Food intake records showed few differences in micronutrient intakes between diets with the exception of vitamin D where the intake and plasma 25-OH-vitamin D levels were greater on the dietary guidelines diet owing to the higher intake of oily fish. The average body weight in the group who followed the modified diet fell by 1.3 kg whilst that in the control group rose by 0.6 kg after 12 weeks, resulting in an overall difference in weight of 1.9 kg between the two groups; the equivalent difference in Body Mass Index (BMI) was 0.7 kg/m2 between the groups. Waist circumference was 1.7 cm lower in the dietary guidelines group compared to the control group.

The drop-out rate was low, with 80 participants completing on the dietary guidelines diet and 82 on the control. Adherence to the dietary advice was confirmed both with dietary records and by measuring specific biomarkers in the participants’ blood and urine. The latter indicated an increase in potassium and fibre intake in the dietary group along with a drop in sodium (salt) and saturated fat and added sugar intake. However, total sugar intake remained unchanged owing to the increase in sugar intake from fruit.

The primary outcomes were changes in day-time systolic blood pressure, endothelial function measured using the flow mediated dilation technique and total cholesterol: HDL cholesterol ratio. All other outcomes were secondary or exploratory outcomes. Significant falls in systolic blood pressure/diastolic blood pressure of 4.2/2.5 mm Hg for daytime and 2.9/1.9 mm Hg for night time were measured in the dietary group compared with the control group; the average heart rate was found to have lowered by 1.8 beats per minute. Causal mediated effects analysis based on urinary sodium excretion indicated that sodium reduction explained 2.4 mm Hg (95% CI 1.0, 3.9) of the fall in blood pressure There were no changes in endothelial dependent or endothelial independent vasodilation but arterial stiffness measured as carotid to femoral pulse wave velocity was 0. 29 m/sec lower on the dietary guidelines diet compared with the control diet. Total cholesterol:HDL cholesterol ratio was 4% lower on the dietary guidelines diet compared to the control low density lipoprotein and triglyceride concentrations were 10% and 9% lower respectively. The reduction in LDL-C (0.30 mmol/L) was greater than that achieved in most community based studies of dietary advice where the average reduction is 0.16 mmol/L but still modest compared with what can be achieved with statins (1.0 mmol/L). Compared with the control diet, the dietary guideline diet decreased low-grade inflammation (C-reactive protein). No significant change was recorded in markers for 24-h insulin secretion or insulin sensitivity, which predicts the risk of developing type 2 diabetes.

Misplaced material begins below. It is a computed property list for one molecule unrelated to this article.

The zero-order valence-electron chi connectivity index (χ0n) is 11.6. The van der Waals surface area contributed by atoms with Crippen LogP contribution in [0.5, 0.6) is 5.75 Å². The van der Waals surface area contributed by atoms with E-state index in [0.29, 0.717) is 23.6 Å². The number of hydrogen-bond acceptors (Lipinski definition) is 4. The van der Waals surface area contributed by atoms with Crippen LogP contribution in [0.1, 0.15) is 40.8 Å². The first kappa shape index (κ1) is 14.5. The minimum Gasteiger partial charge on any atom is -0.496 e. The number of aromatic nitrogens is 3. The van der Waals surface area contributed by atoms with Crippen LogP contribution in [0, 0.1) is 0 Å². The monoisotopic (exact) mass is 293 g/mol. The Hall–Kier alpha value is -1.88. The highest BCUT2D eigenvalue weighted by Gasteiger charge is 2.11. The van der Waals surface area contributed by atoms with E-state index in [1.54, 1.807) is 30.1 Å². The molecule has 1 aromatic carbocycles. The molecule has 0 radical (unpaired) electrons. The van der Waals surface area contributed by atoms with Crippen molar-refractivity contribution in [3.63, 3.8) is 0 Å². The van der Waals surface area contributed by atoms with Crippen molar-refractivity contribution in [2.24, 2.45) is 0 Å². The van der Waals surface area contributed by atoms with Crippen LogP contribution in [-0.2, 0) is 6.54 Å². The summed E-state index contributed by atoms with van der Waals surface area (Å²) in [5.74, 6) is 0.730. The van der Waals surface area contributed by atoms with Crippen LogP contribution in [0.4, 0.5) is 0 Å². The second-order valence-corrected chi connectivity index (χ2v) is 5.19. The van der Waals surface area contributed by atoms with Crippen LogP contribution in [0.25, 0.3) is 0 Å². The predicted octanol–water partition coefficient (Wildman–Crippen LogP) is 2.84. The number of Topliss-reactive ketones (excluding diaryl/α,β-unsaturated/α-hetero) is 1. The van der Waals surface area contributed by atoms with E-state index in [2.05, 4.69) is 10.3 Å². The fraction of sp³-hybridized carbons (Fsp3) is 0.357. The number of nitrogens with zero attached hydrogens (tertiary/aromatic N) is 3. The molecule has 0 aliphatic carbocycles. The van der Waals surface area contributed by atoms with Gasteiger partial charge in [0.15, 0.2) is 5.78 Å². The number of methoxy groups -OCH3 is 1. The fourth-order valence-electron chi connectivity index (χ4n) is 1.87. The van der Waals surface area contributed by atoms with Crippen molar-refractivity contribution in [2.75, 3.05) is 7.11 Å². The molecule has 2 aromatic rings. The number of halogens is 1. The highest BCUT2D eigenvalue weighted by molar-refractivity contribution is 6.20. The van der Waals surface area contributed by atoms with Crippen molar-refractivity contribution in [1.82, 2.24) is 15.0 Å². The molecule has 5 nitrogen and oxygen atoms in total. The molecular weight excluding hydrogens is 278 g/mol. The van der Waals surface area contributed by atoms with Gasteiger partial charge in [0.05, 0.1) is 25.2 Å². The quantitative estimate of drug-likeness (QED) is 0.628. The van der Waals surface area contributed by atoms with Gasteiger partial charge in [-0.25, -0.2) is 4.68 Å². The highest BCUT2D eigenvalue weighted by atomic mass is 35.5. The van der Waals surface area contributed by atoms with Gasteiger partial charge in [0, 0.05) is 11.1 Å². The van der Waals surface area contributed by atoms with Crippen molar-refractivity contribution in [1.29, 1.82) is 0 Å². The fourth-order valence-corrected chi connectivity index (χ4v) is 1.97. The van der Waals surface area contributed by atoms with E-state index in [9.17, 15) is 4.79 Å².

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Young Children May Acquire A Taste For Salt From Common Foods In Infancy

Joyce Maalouf MS MPH Nutrition Epidemiologist CDC, AtlantaMedicalResearch.com Interview with:
Joyce Maalouf MS MPH
Nutrition Epidemiologist
CDC, Atlanta

Medical Research: What is the background for this study? What are the main findings?

Response: Although significant research shows U.S. children are eating too much sodium, data on the top dietary sources contributing to that intake is limited – particularly among babies and toddlers. This study identifies the primary sources of dietary sodium consumed by children from birth to 24-months-old, as well as differences in intake and food source broken down by demographic characteristics including age, gender and race/ethnicity.